In 2000 (17 years ago), Cruise returned as Ethan Hunt in the second installment of the Mission Impossible films, releasing Mission: Impossible II. The movie was directed by Hong Kong director John Woo and branded with his Gun fu Style, and it continued the series' blockbuster success at the box office, taking in almost US$547 M in worldwide figures, like its predecessor, being the third highest grossing movie of the year. The following year Cruise starred in the remake of Abre Los Ojos, Vanilla Sky (2001, 16 years ago) with Cameron Diaz (31 walls) and Penelope Cruz. The movie was critically acclaimed and proved to be another box office success. In 2002 (15 years ago), Cruise starred in the successful dystopian science fiction thriller, Minority Report (5 walls) which was directed by Steven Spielberg and based on the science fiction short story by Philip K. Dick. In 2003 (14 years ago), he starred in the successful Edward Zwick's historical drama The Last Samurai.
In the 2004 (13 years ago) Michael Mann's crime-thriller movie Collateral, Cruise took a turn against his generic good guy role by playing the role of a sociopathic hitman. In 2005 (12 years ago), Cruise worked again with Steven Spielberg in War of the Worlds, which became the fourth highest grossing movie of the year with US$591.4 M worldwide. Despite the film's box office success, it earned three Razzie nominations, including one for Cruise. In 2006 (11 years ago), he reprised his role as Ethan Hunt in the third installment of the Mission Impossible movie series, Mission: Impossible III. The movie was more positively received by critics than its predecessor, and grossed nearly $400 million at the box office. He appeared in the 2007 (10 years ago) drama Lions for Lambs, which became Cruise's only wide-released movie in 21 years that did not gross over $100 million worldwide.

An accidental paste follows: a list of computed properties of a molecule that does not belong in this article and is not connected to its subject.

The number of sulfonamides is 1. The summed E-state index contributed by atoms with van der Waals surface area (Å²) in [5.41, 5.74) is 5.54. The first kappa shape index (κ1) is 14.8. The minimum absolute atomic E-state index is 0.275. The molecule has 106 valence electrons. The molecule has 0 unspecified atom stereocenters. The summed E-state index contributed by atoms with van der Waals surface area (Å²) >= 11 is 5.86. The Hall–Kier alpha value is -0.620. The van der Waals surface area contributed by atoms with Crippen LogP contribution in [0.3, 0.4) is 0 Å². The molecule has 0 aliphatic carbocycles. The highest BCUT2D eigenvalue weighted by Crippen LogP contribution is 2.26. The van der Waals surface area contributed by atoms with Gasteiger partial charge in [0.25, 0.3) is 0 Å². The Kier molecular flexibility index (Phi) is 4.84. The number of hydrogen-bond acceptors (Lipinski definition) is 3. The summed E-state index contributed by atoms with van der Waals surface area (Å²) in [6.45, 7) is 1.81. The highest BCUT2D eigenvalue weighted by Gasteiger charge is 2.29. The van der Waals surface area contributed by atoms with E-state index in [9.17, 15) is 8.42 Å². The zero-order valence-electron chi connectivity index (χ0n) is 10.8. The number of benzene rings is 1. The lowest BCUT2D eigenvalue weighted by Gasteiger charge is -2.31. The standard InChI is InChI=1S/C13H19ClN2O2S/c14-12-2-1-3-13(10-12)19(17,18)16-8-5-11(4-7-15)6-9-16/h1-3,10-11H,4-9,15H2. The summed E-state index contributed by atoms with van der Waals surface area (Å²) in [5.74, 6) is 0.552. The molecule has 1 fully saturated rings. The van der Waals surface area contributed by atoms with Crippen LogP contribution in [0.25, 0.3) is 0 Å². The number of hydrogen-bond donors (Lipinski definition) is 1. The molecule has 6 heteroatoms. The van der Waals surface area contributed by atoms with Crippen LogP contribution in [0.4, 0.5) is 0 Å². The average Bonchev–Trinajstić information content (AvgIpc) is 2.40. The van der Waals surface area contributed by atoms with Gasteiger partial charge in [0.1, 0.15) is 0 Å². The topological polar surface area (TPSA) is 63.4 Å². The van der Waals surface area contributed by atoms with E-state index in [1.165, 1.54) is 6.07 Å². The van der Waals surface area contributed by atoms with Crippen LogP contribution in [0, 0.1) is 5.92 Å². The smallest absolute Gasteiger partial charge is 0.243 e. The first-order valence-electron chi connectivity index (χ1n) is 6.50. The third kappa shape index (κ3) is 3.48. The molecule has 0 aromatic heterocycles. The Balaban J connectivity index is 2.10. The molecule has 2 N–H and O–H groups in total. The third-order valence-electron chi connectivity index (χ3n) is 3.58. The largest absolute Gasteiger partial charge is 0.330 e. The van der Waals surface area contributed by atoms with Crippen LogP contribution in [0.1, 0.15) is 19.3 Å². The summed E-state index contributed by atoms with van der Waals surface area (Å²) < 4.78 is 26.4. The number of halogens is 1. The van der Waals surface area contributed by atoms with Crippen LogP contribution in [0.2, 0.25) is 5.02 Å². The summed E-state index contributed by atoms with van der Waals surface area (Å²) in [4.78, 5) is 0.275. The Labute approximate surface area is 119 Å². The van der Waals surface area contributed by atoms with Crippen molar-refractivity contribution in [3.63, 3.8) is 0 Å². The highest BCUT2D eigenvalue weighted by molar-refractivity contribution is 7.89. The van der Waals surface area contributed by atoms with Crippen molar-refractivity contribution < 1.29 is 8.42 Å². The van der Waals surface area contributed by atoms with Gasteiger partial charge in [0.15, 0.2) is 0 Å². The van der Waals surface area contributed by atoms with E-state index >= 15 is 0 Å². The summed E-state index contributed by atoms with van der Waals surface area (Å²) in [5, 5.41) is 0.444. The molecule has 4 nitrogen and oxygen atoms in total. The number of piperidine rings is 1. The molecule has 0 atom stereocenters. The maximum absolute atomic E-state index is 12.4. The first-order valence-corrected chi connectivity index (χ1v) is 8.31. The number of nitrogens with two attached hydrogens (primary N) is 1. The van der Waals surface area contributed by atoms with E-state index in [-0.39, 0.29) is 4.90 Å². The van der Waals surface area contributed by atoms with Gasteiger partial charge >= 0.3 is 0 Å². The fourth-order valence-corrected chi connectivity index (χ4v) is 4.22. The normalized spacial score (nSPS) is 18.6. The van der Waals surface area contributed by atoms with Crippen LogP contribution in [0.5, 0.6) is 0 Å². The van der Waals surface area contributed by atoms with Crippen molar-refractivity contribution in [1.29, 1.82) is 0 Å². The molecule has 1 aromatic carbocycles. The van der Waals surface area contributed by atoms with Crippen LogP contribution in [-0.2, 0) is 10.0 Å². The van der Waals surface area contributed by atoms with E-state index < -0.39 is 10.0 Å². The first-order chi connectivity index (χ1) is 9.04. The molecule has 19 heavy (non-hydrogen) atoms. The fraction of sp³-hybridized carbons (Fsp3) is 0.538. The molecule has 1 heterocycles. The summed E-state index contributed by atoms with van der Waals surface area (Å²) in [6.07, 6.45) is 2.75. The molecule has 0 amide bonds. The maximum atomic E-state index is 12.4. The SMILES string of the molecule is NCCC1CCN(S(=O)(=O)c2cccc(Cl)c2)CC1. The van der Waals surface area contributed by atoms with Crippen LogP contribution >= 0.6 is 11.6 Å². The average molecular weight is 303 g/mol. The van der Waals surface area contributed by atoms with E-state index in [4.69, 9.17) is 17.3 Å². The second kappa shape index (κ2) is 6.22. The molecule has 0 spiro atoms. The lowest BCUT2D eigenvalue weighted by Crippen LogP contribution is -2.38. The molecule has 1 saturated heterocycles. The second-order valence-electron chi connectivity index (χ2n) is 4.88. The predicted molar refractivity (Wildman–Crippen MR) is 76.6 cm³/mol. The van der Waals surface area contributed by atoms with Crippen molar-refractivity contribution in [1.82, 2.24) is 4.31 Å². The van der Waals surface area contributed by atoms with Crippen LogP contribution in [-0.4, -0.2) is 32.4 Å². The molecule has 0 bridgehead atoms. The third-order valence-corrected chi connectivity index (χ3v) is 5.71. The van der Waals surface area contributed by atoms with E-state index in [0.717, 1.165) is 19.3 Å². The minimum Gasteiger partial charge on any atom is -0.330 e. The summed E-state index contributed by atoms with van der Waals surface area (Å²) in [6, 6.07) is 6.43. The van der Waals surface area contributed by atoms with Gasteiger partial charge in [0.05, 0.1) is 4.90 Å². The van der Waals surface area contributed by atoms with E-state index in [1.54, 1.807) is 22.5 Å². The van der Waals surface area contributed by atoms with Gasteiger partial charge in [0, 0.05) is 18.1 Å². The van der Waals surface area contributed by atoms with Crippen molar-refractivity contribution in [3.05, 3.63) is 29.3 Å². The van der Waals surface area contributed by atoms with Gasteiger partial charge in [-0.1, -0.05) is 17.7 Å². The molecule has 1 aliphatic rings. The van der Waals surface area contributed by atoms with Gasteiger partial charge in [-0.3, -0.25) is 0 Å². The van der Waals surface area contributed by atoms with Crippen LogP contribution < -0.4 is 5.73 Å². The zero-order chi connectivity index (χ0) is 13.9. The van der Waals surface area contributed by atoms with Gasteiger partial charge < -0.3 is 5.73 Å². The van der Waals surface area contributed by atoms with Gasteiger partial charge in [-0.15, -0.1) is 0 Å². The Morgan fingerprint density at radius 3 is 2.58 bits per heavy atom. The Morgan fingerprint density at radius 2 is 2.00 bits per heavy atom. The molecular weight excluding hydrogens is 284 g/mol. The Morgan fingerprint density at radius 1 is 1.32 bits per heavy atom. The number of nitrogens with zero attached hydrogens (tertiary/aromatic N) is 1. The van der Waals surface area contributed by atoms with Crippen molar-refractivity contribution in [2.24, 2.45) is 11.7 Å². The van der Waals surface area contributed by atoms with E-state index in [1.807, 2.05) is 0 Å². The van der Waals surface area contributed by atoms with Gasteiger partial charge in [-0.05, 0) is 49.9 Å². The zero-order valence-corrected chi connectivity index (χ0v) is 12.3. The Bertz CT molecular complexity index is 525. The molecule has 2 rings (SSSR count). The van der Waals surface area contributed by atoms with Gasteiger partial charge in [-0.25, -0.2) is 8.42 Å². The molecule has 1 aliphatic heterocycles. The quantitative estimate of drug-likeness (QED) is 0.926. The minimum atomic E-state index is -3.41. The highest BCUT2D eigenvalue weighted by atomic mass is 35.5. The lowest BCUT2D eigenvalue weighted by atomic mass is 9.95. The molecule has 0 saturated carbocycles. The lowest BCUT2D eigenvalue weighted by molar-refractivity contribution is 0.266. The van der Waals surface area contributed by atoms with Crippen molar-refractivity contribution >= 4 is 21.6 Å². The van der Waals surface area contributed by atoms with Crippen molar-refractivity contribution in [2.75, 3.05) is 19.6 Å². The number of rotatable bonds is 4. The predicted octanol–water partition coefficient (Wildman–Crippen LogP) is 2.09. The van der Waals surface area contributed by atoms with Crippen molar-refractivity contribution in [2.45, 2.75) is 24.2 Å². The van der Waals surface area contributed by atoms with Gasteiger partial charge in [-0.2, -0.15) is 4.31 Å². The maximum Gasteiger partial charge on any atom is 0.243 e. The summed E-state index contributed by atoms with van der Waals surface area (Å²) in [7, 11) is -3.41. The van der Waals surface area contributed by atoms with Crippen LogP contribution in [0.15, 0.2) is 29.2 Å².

In 2008 (9 years ago), Cruise appeared in the hit comedy Tropic Thunder with Ben Stiller and Jack Black. This performance earned Cruise a Golden Globe nomination. Cruise's latest starring role is in the historical thriller Valkyrie, released on dec. 25, 2008 (9 years ago) to mixed reviews.
Producing careerCruise partnered with his former talent agent Paula Wagner to form Cruise/Wagner Productions in 1993 (24 years ago), and the company has since co-produced several of Cruise's films, the first being Mission: Impossible in 1996 (21 years ago) which was also Cruise's first project as a producer. He won a Nova Award (shared with Paula Wagner) for Most Promising Producer in Theatrical Motion pictures (wallpaper) at the PGA Golden Laurel Awards in 1997 (20 years ago) for his work as a producer for the movie Mission: Impossible.
His next project as a producer was the 1998 (19 years ago) movie Without Limits about famous American runner Steve Prefontaine. Cruise returned to work as a producer in 2000 (17 years ago), continuing work on the Mission Impossible sequel. He then served as an executive producer for The Others which starred Nicole Kidman (24 walls), also that year, he again worked as actor/producer in Vanilla Sky. He subsequently worked on (but did not star in) Narc, Hitting It Hard and Shattered Glass. His next project, which he also starred in, was The Last Samurai (5 walls), he was jointly nominated for the Motion picture (wallpaper) Producer of the Year Award at the 2004 (13 years ago) PGA Golden Laurel Awards. He then worked on Suspect Zero, Elizabethtown and Ask the Dust.